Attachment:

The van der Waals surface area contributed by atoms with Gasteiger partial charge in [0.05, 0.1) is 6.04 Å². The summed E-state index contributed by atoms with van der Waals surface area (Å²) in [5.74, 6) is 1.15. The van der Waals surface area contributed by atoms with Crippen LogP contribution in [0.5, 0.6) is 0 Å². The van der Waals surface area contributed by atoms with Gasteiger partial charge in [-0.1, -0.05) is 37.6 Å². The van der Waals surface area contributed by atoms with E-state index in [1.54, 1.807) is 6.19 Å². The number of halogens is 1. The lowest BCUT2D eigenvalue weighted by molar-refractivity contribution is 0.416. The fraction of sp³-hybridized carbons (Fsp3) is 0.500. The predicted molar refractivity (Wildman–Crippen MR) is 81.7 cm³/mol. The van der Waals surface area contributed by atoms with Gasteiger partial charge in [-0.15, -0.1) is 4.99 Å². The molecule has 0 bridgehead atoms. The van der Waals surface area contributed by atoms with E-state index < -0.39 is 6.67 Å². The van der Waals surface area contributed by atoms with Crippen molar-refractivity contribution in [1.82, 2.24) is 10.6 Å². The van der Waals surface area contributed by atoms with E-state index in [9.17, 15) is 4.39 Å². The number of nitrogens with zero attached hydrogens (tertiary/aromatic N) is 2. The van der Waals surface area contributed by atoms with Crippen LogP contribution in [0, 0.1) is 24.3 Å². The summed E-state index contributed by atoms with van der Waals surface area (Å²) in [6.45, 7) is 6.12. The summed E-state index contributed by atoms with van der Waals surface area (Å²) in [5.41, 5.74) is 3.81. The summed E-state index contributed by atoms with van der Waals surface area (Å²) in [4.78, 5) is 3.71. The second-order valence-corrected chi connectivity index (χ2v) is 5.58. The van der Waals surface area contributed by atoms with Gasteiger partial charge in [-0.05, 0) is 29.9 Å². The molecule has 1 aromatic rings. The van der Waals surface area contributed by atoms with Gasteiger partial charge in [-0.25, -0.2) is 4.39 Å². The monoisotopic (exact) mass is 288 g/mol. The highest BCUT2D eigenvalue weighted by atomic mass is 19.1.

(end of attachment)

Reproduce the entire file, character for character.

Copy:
The van der Waals surface area contributed by atoms with Gasteiger partial charge in [0.05, 0.1) is 6.04 Å². The summed E-state index contributed by atoms with van der Waals surface area (Å²) in [5.74, 6) is 1.15. The van der Waals surface area contributed by atoms with Crippen LogP contribution in [0.5, 0.6) is 0 Å². The van der Waals surface area contributed by atoms with Gasteiger partial charge in [-0.1, -0.05) is 37.6 Å². The van der Waals surface area contributed by atoms with E-state index in [1.54, 1.807) is 6.19 Å². The number of halogens is 1. The lowest BCUT2D eigenvalue weighted by molar-refractivity contribution is 0.416. The fraction of sp³-hybridized carbons (Fsp3) is 0.500. The predicted molar refractivity (Wildman–Crippen MR) is 81.7 cm³/mol. The van der Waals surface area contributed by atoms with Gasteiger partial charge in [-0.15, -0.1) is 4.99 Å². The molecule has 0 bridgehead atoms. The van der Waals surface area contributed by atoms with E-state index < -0.39 is 6.67 Å². The van der Waals surface area contributed by atoms with Crippen molar-refractivity contribution in [1.82, 2.24) is 10.6 Å². The van der Waals surface area contributed by atoms with E-state index in [9.17, 15) is 4.39 Å². The number of nitrogens with zero attached hydrogens (tertiary/aromatic N) is 2. The van der Waals surface area contributed by atoms with Crippen LogP contribution in [0, 0.1) is 24.3 Å². The summed E-state index contributed by atoms with van der Waals surface area (Å²) in [6.45, 7) is 6.12. The summed E-state index contributed by atoms with van der Waals surface area (Å²) in [5.41, 5.74) is 3.81. The summed E-state index contributed by atoms with van der Waals surface area (Å²) in [4.78, 5) is 3.71. The second-order valence-corrected chi connectivity index (χ2v) is 5.58. The van der Waals surface area contributed by atoms with Gasteiger partial charge in [-0.05, 0) is 29.9 Å². The molecule has 1 aromatic rings. The van der Waals surface area contributed by atoms with Gasteiger partial charge in [-0.25, -0.2) is 4.39 Å². The monoisotopic (exact) mass is 288 g/mol. The highest BCUT2D eigenvalue weighted by atomic mass is 19.1.